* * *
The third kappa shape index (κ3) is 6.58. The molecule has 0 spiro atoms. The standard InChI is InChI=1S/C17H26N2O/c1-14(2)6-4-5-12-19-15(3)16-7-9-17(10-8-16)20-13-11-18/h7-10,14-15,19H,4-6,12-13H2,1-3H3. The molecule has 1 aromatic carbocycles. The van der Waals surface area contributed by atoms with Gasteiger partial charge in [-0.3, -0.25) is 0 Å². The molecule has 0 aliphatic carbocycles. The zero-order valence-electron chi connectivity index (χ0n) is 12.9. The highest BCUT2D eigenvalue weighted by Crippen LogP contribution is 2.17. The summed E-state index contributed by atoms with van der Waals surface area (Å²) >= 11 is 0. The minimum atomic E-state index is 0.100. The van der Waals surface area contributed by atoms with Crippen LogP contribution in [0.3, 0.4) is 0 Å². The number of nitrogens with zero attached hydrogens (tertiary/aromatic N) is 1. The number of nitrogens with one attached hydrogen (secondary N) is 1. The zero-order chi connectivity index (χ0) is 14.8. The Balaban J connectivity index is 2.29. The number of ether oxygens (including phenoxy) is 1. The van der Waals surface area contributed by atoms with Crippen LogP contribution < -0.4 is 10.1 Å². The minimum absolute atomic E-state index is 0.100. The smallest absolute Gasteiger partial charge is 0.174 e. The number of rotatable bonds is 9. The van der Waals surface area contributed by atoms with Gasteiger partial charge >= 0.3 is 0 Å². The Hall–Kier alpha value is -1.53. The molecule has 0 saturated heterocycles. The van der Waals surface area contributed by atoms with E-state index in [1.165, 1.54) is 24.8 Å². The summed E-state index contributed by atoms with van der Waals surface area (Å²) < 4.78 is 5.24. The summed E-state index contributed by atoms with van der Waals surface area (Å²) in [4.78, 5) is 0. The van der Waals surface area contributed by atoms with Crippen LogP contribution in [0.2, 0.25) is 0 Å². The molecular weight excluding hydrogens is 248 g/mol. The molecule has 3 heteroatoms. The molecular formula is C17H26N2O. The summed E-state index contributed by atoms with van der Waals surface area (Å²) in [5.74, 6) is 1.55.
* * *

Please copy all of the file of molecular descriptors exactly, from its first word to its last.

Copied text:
The third kappa shape index (κ3) is 6.58. The molecule has 0 spiro atoms. The standard InChI is InChI=1S/C17H26N2O/c1-14(2)6-4-5-12-19-15(3)16-7-9-17(10-8-16)20-13-11-18/h7-10,14-15,19H,4-6,12-13H2,1-3H3. The molecule has 1 aromatic carbocycles. The van der Waals surface area contributed by atoms with Gasteiger partial charge in [-0.3, -0.25) is 0 Å². The molecule has 0 aliphatic carbocycles. The zero-order valence-electron chi connectivity index (χ0n) is 12.9. The highest BCUT2D eigenvalue weighted by Crippen LogP contribution is 2.17. The summed E-state index contributed by atoms with van der Waals surface area (Å²) >= 11 is 0. The minimum atomic E-state index is 0.100. The van der Waals surface area contributed by atoms with Crippen LogP contribution in [0.3, 0.4) is 0 Å². The number of nitrogens with zero attached hydrogens (tertiary/aromatic N) is 1. The number of nitrogens with one attached hydrogen (secondary N) is 1. The zero-order chi connectivity index (χ0) is 14.8. The Balaban J connectivity index is 2.29. The number of ether oxygens (including phenoxy) is 1. The van der Waals surface area contributed by atoms with Crippen LogP contribution < -0.4 is 10.1 Å². The minimum absolute atomic E-state index is 0.100. The smallest absolute Gasteiger partial charge is 0.174 e. The number of rotatable bonds is 9. The van der Waals surface area contributed by atoms with Gasteiger partial charge >= 0.3 is 0 Å². The Hall–Kier alpha value is -1.53. The molecule has 0 saturated heterocycles. The van der Waals surface area contributed by atoms with E-state index in [1.165, 1.54) is 24.8 Å². The summed E-state index contributed by atoms with van der Waals surface area (Å²) < 4.78 is 5.24. The summed E-state index contributed by atoms with van der Waals surface area (Å²) in [4.78, 5) is 0. The van der Waals surface area contributed by atoms with Crippen LogP contribution in [0.2, 0.25) is 0 Å². The molecular weight excluding hydrogens is 248 g/mol. The molecule has 3 heteroatoms. The molecular formula is C17H26N2O. The summed E-state index contributed by atoms with van der Waals surface area (Å²) in [5.74, 6) is 1.55.